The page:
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There Was One Credible Witness on Thursday

Christine Blasey Ford arrives to testify before the Senate Judiciary Committee on Capitol Hill in Washington, Thursday, Sept. 27, 2018. (Michael Reynolds/Pool Photo via AP)

This post does a good job of tying together the clear-cut case against Kavanaugh. First, the open-minded umpire just calling balls and strikes — President Trump’s finest hour, his classiest move! — reminded his largest audience yet that he’s a rabid partisan hatchet man:

That, however, does not justify confirming Kavanaugh to a lifelong position on the Supreme Court. He has, for one thing, all but abandoned the posture of impartiality demanded of a judge. A ranting Kavanaugh launched angry, evidence-free charges against Senate Democrats. “The behavior of several of the Democratic members of this committee at my hearing a few weeks ago was an embarrassment. But at least it was just a good old-fashioned attempt at Borking,” he said, using a partisan term invented by Republicans to complain about ideological scrutiny of an extreme judicial nominee. “This whole two-week effort has been a calculated and orchestrated political hit, fueled by pent-up anger over President Trump in the 2016 election.”

Why they took this revenge against Kavanaugh, rather than the first justice who was appointed after the 2016 elections, when Democrats’ anger over both the election and the treatment of Merrick Garland ran hotter, he did not say. Kavanaugh does not seem able to imagine even the possibility that Democrats actually believe the women accusing him of sexual assault. He is consumed with paranoid, partisan rage.

Wow, who would have thought that someone who cut his teeth lighting taxpayer dollars on fire to investigate every nutty Clinton conspiracy theory that came down the pike would act like this?

In a sense, this will serve a useful educational function to liberals about the Court; it’s not like his voting pattern will be any more partisan than Alito’s, even if the latter was more cagey about saying the quiet parts loud.

But, more to the point, Blasey Ford told a credible, coherent story corroborated by past statements (and Kavanaugh’s own calendar!) while, as we’ve discussed, Kavanaugh continues to lie his ass off on subjects large and small:

Kavanaugh deserves due process. So does Christine Blasey Ford. Only one of those people is standing in the way of it.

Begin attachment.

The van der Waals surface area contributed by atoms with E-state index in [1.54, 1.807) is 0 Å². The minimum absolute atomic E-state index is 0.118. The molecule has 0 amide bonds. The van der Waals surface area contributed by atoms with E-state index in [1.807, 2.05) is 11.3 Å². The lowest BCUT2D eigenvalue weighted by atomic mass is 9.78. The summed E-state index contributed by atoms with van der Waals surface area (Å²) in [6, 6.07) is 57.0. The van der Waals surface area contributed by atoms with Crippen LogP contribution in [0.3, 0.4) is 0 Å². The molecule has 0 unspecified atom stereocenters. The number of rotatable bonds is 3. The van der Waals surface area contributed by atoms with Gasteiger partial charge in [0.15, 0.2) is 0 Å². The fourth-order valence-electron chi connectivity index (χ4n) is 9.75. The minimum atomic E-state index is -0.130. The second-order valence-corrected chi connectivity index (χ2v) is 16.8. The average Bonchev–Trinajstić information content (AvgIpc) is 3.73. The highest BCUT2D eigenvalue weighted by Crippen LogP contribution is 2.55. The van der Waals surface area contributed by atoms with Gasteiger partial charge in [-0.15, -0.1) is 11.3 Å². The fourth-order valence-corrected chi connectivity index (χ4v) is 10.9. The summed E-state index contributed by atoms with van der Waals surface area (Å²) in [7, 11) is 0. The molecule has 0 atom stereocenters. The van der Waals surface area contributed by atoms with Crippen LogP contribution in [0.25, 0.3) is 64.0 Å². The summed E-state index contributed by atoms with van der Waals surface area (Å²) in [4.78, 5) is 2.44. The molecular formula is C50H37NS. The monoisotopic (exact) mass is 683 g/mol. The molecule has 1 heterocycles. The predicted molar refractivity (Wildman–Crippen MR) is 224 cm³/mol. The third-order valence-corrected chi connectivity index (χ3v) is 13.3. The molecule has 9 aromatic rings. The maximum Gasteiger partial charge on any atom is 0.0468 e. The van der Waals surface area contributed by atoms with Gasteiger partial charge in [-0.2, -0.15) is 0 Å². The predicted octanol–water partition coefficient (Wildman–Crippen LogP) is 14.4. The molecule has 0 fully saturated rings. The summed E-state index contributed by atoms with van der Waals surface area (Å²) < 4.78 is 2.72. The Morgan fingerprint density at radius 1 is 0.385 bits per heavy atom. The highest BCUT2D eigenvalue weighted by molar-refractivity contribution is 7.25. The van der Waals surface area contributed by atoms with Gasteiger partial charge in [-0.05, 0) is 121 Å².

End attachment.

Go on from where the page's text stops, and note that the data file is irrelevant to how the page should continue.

Why do I believe Kavanaugh is lying? The charges are credible, and his accusers are willing to put themselves at risk, with no apparent gain to bring them to the public. Kavanaugh has said too many things that strain credulity for all them to be plausibly true. He almost certainly lied about having had access to files stolen by Senate Republicans back when he was handling judicial nominations in the Bush administration. His explanation that the “Renate Alumni” was not a sexual reference is difficult to square with a fellow Renate Alumnus’s poem ( “You need a date / and it’s getting late / so don’t hesitate / to call Renate”) portraying her as a cheap date. His insistence “boof” and “devil’s triangle” from his yearbook were references to flatulence and a drinking game drew incredulous responses from people his age who have heard these terms. His claim that the “Beach Week Ralph Club” was a reference to a weak stomach seems highly unlikely.

The accretion of curious details ultimately overwhelms the small possibility that he is a man wronged. The conviction he summoned is the righteous belief of an adult who feels he should not be denied the career reward due to him by the errors of his youth, and who decided from the outset to close the door to that period in his life. Perhaps he believes he has made amends for his cruelty. I see a liar who has the chance to prove his good faith innocence, and has conspicuously refused.

And he lied plenty in his earlier testimony too. For that matter, the first thing he said in public after being in introduced as the nominee was a lie.  He didn’t want Mark Judge, who would strengthen his story if he was telling the truth, to testify.  Kavanaugh is not a remotely credible witness.  Whether the competing testimonies would be enough to prove guilt beyond a reasonable doubt is debatable. But as to whether we have  enough to establish that he doesn’t merit a promotion to the nation’s highest court, it’s not even a close question. It’s unconscionable that Kavanaugh is overwhelmingly likely to have a lifetime appointment to the nation’s highest court.

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